One thing is Certanium... those rods.

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            • #7
              It only matters if your doing pressure or structural work and your shop has its guys tested and ticketed to do so. In this case, you can't use these type of rods for this type of work.
              But for farm work, they're great as long as you don't mind paying the high price for them. The plant I worked at bought a large batch of different Certanium electrodes. The purchasing department almost went through the roof when they got the bill. That was the last time.
              Last edited by snoeproe; 03-14-2019, 07:51 AM.
              Lincoln Idealarc 250
              Miller Bobcat 250
              Thermal arc Hefty 2 feeder
              Thermal Dynamics Cusmaster 52
              Torchmate CNC Table

              Comment


              • #8
                Originally posted by snoeproe View Post
                It only matters if your doing pressure or structural work and your shop has its guys tested and ticketed to do so. In this case, you can't use these type of rods for this type of work.
                But for farm work, they're great as long as you don't mind paying the high price for them. The plant I worked at bought a large batch of different Certanium electrodes. The purchasing department almost went through the roof when they got the bill. That was the last time.
                When doing pressure or structural to "code", the key words are "qualify the procedure". As you mentioned, cost comes into play. Since these electrodes don't meet a standard of conformity, if they were specified for use thru testing, then they could be used for those purposes, but it would rule out the use of other brands unless tests to meet the same requirements were done for inclusion which would add to cost.

                1939 Buick. Notice the hidden gas cap. Ask the question, when did that become common place on automobiles? Was it a necessity or luxury? In an off handed way, it doesn't meet the standard of the day for conformity as most gas caps just poked thru and were capped. Doesn't mean it was not suitable, fit for service, just different from the standard of what was being done.

                I'm sure on some basis, these electrodes types as manufactured meet the "basics" for inclusion in the standard, they also must deviate enough to avoid inclusion as well. They could fail just because they didn't want to reference AWS, ASME or simply in packaging standards? I'm sure however it had to do with a cost some where in manufacturing.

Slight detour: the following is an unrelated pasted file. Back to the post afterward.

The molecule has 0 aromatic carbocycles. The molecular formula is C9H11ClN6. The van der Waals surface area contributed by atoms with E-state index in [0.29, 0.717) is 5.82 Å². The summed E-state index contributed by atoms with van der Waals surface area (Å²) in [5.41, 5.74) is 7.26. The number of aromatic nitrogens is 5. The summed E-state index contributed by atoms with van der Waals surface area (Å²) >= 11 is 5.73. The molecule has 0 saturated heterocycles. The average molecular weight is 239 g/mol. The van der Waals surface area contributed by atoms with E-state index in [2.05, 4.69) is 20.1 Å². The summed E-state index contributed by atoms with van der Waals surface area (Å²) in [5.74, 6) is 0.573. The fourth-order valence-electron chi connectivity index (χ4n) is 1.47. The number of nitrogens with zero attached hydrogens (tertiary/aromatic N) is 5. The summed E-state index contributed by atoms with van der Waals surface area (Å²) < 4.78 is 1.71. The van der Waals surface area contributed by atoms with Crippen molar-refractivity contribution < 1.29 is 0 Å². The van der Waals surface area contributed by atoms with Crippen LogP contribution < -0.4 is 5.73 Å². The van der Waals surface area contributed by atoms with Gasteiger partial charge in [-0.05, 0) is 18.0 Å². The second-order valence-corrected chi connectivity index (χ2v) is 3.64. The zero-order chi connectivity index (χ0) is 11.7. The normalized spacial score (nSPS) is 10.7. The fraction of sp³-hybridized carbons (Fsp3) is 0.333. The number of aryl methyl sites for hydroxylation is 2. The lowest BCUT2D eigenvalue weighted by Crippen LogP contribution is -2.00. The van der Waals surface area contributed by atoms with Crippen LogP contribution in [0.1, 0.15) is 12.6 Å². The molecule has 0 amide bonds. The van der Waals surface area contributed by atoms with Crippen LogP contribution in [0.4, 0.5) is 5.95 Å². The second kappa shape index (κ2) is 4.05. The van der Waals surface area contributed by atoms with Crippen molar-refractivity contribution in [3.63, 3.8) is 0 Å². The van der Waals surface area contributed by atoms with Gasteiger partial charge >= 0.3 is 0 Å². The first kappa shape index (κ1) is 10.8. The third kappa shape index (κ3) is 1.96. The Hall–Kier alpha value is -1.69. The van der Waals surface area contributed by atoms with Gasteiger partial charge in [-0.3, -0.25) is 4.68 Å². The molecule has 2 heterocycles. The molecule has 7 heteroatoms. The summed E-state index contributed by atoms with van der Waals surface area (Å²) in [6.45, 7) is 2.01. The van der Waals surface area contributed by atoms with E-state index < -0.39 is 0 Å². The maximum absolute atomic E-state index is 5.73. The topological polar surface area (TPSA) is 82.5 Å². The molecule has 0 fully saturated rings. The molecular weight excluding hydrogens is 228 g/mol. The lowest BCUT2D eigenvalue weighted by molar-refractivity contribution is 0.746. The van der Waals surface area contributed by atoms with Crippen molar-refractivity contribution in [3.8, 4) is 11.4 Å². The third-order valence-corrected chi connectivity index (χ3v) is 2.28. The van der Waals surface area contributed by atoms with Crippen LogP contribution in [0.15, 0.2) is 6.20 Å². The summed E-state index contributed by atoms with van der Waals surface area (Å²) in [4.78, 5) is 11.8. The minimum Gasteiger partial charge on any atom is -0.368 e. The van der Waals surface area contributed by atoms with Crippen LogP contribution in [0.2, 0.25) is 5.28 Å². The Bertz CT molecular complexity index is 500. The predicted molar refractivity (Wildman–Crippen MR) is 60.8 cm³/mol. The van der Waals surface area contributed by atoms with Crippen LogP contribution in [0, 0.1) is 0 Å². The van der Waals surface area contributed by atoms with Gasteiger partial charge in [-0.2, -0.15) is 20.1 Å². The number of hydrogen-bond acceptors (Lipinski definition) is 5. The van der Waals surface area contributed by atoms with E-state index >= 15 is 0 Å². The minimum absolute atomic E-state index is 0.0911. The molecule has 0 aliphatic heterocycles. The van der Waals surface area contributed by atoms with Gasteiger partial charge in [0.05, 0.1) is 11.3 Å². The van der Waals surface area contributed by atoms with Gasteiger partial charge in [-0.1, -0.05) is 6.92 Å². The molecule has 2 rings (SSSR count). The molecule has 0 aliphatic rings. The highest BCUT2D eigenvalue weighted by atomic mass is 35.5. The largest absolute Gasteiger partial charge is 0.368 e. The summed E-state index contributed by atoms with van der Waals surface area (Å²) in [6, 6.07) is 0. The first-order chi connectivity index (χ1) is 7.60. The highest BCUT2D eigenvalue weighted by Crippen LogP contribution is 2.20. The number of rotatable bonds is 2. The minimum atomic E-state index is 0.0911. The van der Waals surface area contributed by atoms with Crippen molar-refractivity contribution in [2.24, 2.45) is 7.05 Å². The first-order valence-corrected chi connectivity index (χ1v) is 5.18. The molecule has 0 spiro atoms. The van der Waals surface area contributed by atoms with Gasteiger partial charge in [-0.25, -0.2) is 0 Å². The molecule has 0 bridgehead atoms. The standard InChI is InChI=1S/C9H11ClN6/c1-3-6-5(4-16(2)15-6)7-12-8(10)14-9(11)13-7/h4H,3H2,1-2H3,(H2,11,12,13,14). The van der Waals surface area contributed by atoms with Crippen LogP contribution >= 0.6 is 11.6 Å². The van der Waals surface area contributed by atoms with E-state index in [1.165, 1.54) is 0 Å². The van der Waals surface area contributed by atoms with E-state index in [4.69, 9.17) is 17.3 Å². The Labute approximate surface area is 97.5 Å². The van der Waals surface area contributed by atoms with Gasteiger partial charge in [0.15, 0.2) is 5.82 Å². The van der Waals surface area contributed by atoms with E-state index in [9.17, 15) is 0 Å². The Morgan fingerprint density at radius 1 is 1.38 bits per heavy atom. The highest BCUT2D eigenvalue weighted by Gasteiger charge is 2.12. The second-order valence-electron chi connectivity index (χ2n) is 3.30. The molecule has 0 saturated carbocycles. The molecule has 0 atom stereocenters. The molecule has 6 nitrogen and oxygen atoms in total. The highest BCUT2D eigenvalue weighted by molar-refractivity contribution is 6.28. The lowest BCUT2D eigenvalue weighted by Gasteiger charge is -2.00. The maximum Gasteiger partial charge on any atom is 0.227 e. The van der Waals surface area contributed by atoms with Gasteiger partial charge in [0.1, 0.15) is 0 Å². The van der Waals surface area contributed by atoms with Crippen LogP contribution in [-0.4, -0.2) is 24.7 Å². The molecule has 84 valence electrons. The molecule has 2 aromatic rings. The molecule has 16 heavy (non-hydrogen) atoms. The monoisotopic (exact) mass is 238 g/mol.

Another electrode example is E6019. A flux system of blended composition between lime/basic and rutile electrode coatings. Only recently added to the AWS classification of electrodes it's been around for years over seas in Europe. It's now recognized but it wasn't with great noise of announcement that's for sure.

                As it goes, it's an electrode used for welding. Maybe over qualified, unrecognized, but still capable of doing the job of joining two pieces together. It's up to the user to decide when and where, and if it's fit for the purpose in doing so.

                That said, just because I hold a scalpel, it doesn't make me a surgeon? Same could be said for the rod? That's why things meet a standard of conformity and are pre qualified. If it's already been done and proven, it costs less to produce. The next burden then is testing the welder to confirm he can qualify to the task of doing if it's required to do so for the need to meet standards in place to confirm results.

                So...Richard has a bunch of electrodes, I say it's time to weld something together. If he knows how to weld, he's most of the way there?








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                • #9
                  Thanks guys for all your input.

                  As was previously said "just because I hold a scalpel, it doesn't make me a surgeon".
                  I'm not a professional welder. I was a production maintenance welder, electrician, mechanic, pneumatics, hydraulics, boiler operator, HVAC tech, etc.,. So just because I can make a puddle doesn't make me a welder. I'm more of a hack of all trades. GRIN. I'll take the rod to a friend's weld shop and tell him your responses.

                  Thanks
                  Richard